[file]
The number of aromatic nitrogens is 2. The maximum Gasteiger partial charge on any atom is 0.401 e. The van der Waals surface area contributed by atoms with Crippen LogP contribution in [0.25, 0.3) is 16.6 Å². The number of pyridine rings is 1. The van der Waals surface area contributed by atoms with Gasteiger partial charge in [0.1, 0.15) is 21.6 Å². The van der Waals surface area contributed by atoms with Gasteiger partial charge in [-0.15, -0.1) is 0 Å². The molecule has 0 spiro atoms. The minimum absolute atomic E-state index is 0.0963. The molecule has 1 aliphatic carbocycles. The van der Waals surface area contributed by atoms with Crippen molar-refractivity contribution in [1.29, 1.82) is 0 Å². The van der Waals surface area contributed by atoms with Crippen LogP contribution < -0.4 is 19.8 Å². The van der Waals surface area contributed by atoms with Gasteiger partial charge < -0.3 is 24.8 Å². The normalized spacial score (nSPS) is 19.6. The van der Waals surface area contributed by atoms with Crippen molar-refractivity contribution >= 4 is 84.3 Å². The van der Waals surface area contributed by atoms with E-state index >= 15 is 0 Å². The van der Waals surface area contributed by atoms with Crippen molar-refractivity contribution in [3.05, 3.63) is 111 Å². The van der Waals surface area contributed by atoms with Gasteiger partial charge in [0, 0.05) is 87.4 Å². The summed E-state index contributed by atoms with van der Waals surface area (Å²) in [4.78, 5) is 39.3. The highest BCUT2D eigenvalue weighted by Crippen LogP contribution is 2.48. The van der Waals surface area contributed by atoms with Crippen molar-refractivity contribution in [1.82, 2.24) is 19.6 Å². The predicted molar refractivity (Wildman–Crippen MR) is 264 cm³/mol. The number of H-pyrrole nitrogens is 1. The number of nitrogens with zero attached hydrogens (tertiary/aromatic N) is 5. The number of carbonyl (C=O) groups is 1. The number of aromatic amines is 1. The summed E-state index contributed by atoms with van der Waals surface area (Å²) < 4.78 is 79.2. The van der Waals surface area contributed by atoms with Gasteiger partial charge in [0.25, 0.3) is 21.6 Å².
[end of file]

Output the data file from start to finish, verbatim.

The number of aromatic nitrogens is 2. The maximum Gasteiger partial charge on any atom is 0.401 e. The van der Waals surface area contributed by atoms with Crippen LogP contribution in [0.25, 0.3) is 16.6 Å². The number of pyridine rings is 1. The van der Waals surface area contributed by atoms with Gasteiger partial charge in [0.1, 0.15) is 21.6 Å². The van der Waals surface area contributed by atoms with Gasteiger partial charge in [-0.15, -0.1) is 0 Å². The molecule has 0 spiro atoms. The minimum absolute atomic E-state index is 0.0963. The molecule has 1 aliphatic carbocycles. The van der Waals surface area contributed by atoms with Crippen molar-refractivity contribution in [1.29, 1.82) is 0 Å². The van der Waals surface area contributed by atoms with Crippen LogP contribution < -0.4 is 19.8 Å². The van der Waals surface area contributed by atoms with Gasteiger partial charge < -0.3 is 24.8 Å². The normalized spacial score (nSPS) is 19.6. The van der Waals surface area contributed by atoms with Crippen molar-refractivity contribution >= 4 is 84.3 Å². The van der Waals surface area contributed by atoms with E-state index >= 15 is 0 Å². The van der Waals surface area contributed by atoms with Crippen molar-refractivity contribution in [3.05, 3.63) is 111 Å². The van der Waals surface area contributed by atoms with Gasteiger partial charge in [0, 0.05) is 87.4 Å². The summed E-state index contributed by atoms with van der Waals surface area (Å²) in [4.78, 5) is 39.3. The highest BCUT2D eigenvalue weighted by Crippen LogP contribution is 2.48. The van der Waals surface area contributed by atoms with Crippen molar-refractivity contribution in [1.82, 2.24) is 19.6 Å². The predicted molar refractivity (Wildman–Crippen MR) is 264 cm³/mol. The number of H-pyrrole nitrogens is 1. The number of nitrogens with zero attached hydrogens (tertiary/aromatic N) is 5. The number of carbonyl (C=O) groups is 1. The number of aromatic amines is 1. The summed E-state index contributed by atoms with van der Waals surface area (Å²) < 4.78 is 79.2. The van der Waals surface area contributed by atoms with Gasteiger partial charge in [0.25, 0.3) is 21.6 Å².